See also: udo, Udo, ǖdõ, and udo-

Michoacán NahuatlEdit

EtymologyEdit

Borrowed from Spanish -udo.

SuffixEdit

-udo

  1. A suffix appended to nouns to form adjectives.

Derived termsEdit


PortugueseEdit

EtymologyEdit

From Latin -utum, the accusative of -utus.

SuffixEdit

-udo m (feminine -uda, plural -udos, feminine plural -udas)

  1. A suffix appended to nouns of parts of the body to derive adjectives relating to having a big example of such parts:
    dente + ‎-udo → ‎dentudo ((a male) with big teeth)
    perna + ‎-udo → ‎pernudo (with big legs)

Derived termsEdit



SpanishEdit

EtymologyEdit

From Latin -utum, the accusative of -utus. Cognate to Portuguese -udo, Italian -uto and French -u.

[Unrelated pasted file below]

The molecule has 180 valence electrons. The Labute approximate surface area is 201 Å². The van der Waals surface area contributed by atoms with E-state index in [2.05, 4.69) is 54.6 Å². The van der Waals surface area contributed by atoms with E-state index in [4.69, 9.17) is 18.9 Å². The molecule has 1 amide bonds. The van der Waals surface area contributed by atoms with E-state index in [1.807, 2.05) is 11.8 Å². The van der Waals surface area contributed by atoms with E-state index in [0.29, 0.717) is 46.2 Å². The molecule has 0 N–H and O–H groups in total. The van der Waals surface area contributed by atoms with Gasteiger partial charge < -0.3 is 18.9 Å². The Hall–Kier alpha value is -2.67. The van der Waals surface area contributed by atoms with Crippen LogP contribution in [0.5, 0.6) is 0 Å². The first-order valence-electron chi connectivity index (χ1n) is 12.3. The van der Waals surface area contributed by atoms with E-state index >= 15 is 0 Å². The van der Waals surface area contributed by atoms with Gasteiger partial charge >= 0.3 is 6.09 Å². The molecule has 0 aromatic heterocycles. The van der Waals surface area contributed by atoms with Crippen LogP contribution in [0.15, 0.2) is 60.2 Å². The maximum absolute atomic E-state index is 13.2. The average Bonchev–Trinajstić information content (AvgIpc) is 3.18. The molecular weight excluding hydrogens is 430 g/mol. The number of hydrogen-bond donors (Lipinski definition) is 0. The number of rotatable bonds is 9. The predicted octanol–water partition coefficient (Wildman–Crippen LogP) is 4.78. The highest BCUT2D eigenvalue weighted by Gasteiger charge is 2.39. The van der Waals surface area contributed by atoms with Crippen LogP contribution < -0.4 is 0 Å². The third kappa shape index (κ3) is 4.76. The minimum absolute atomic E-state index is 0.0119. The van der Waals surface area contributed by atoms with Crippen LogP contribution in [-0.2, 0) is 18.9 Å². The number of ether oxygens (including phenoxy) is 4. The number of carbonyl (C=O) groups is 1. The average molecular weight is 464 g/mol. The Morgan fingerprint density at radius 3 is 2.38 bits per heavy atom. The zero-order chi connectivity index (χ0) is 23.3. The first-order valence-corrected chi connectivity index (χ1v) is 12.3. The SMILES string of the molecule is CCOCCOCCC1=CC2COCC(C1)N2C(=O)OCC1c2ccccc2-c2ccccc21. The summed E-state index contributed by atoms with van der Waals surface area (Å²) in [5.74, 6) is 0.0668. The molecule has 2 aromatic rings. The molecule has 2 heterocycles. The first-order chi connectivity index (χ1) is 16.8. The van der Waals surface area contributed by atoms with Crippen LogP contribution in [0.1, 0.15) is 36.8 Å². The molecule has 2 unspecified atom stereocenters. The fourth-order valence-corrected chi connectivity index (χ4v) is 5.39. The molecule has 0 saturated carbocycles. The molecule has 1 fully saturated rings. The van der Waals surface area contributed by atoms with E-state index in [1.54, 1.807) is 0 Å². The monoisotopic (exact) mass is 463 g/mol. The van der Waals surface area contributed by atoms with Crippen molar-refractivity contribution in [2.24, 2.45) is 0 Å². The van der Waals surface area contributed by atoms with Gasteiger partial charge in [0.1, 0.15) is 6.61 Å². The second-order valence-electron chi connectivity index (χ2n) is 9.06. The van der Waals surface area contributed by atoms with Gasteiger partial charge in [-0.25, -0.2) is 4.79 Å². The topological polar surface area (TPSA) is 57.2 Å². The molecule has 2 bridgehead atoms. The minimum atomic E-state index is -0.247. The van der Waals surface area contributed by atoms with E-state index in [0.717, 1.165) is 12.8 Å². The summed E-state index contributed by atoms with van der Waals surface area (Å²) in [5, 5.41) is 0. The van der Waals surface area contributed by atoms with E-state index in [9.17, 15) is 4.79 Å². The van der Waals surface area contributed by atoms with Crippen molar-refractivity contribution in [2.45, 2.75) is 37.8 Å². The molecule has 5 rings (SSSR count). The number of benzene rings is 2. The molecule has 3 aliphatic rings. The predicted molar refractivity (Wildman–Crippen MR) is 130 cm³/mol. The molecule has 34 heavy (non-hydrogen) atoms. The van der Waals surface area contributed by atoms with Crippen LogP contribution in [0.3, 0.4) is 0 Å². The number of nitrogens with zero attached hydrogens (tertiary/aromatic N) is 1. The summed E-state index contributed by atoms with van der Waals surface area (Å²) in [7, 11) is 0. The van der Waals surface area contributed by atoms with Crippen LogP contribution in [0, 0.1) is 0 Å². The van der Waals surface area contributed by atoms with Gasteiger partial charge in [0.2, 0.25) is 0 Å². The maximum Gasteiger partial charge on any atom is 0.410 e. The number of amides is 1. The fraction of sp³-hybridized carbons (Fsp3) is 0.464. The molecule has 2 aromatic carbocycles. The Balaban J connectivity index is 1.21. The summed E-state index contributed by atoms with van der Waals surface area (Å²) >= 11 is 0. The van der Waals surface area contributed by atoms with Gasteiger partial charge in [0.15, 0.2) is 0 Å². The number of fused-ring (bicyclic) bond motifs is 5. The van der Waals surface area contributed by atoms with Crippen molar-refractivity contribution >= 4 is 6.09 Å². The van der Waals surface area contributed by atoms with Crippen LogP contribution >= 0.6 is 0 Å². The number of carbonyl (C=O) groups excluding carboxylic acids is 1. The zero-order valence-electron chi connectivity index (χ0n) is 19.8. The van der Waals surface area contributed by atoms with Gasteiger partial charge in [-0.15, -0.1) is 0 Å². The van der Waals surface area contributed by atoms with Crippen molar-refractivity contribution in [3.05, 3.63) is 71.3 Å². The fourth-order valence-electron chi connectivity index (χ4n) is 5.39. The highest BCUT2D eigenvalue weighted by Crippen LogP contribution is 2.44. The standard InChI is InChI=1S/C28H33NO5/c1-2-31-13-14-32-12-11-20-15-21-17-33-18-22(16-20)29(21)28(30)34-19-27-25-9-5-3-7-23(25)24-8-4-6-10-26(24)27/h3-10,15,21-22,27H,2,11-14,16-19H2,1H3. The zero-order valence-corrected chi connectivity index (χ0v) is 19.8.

SuffixEdit

-udo m (feminine -uda, plural -udos, feminine plural -udas)

  1. A suffix appended to nouns to form adjectives (which can also be used as nouns), to indicate that someone or something has attributes such as existence or abundance, and sometimes indicates habits or attitudes, similar to English suffixes -y, -ous:
    (existence):melena (mane) + ‎-udo → ‎melenudo (long-haired)
    (abundance):pelo (hair) + ‎-udo → ‎peludo (hairy)
    (resemblance):masa (mass) + ‎-udo → ‎masudo (tubby)
    (habit):sombrero + ‎-udo → ‎sombrerudo (wearing a hat)
    (attitude):berrinche (tantrum) + ‎-udo → ‎berrinchudo (prone to throw tantrums)
  2. (El Salvador, Honduras) A suffix appended to nouns of parts of the body to derive adjectives relating to having a big example of such parts:
    diente (tooth) + ‎-udo → ‎dientudo (with big teeth)
    pierna (leg) + ‎-udo → ‎piernudo (with big legs)
    pata (animal leg, human foot) + ‎-udo → ‎patudo (with big feet)

Derived termsEdit


See alsoEdit